Los Angeles, CA (PRWEB) February 25, 2006
They spend tens, sometimes hundreds of thousands of dollars on their dresses, tuxedos, jewelry, and shoes. On the big day, they will take hours to get their hair and makeup done. When the camera turns on them as they walk up the red carpet, they will make sure they are standing in the most attractive posture possible. They are, of course, the Oscar nominees and you’d think that they would prepare just as carefully for the happy possibility that they might have to give an acceptance speech, right? Wrong. The failure of Academy Award winners to deliver a simple 45 second speech is legendary.
According to executive communications coach, author and commentator, LeeAundra Temescu, “It’s painfully obvious these people don’t have a clue what to say when they’re up there.” The result: a rambling, mind-numbing recitation of thank yous that has long been one of the biggest complaints of Oscar viewers.
That many of these same tongue-tied artists make a living performing the spoken word is just one of the ironies of the situation. “I understand the pressure is intense and their nerves are probably raw.” Temescu says, “But I’ve never understood why Oscar nominees, who are obviously heavily invested in presenting the perfect image for Oscar night, rarely, if ever, spend even a few minutes thinking about what they are going to say in front of the biggest audience many of them will ever have.”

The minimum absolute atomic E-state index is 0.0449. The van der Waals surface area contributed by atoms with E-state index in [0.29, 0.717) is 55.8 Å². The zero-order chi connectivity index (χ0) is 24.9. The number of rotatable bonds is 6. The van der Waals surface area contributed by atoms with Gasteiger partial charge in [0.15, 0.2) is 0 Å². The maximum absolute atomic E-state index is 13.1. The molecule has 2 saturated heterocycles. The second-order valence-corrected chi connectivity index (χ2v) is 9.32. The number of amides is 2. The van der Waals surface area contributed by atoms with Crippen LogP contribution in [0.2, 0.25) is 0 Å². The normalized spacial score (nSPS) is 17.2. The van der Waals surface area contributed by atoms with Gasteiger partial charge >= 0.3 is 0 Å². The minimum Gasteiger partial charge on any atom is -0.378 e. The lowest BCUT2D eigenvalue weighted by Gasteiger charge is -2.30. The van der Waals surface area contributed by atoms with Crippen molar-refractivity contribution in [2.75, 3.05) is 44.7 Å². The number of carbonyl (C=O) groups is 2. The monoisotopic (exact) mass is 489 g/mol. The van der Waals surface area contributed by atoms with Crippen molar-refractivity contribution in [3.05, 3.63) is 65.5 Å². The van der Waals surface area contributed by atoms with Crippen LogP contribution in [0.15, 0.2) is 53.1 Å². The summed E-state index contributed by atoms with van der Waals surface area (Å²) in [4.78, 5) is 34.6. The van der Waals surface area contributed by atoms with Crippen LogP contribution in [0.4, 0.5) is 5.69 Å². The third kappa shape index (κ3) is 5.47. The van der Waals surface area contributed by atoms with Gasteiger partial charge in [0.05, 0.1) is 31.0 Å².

Why don’t nominees prepare? Some are superstitious and feel that “preparing for a win” jinxes them. Adrian Brody admitted in his acceptance speech for the Best Actor Oscar in “The Pianist” (2002) that he didn’t write a speech because “every time I’ve done that in the past I didn’t win.” Some may be too busy. But at Oscar time, the stakes are high and a good acceptance speech is remembered often times as much as the achievement that won it. Sometimes more.
At the 1997 Academy Awards after receiving the Oscar for Best Short Subject Documentary, Jessica Yu quipped, “What a thrill. You know you’ve entered new territory when you realize that your outfit cost more than your film.” Temescu says that line got her worldwide attention and a spot in a national Coach purse ad campaign, “surely more exposure than even an Oscar-winning short-subject would’ve gotten her.”
According to Temescu, the best acceptance speeches such as those given by Tom Hanks (Best Actor, “Philadelphia”), Jodie Foster (Best Actress, “Silence of the Lambs”) and Steven Soderburg (Best Director: “Traffic”) are “short, sincere and eloquent. They said something meaningful about the process of making movies and about the speaker themselves. Plus, you get bonus points for being funny. You can’t do all those things off-the-cuff.”
So her advice is simple: “Prepare. It’s only 45 seconds, for heaven’s sake! That’s six or seven sentences, tops. It won’t take that long to sketch out something really good. And the payoff could be huge.”
And what about the laundry lists of names? Should winners jettison all the thank yous? “Never!” says Temescu. “A endless stream of thank yous will kill you but you must always, always thank your mom.”
The Contrary Public Speaker is an executive communications coaching firm based in Los Angeles. Founded by national award winning public speaker, author and commentator, LeeAundra Temescu, it provides high-level presentation skills, in-the-moment training and executive presence for top-level managers and professionals.
The Contrary Public Speaker
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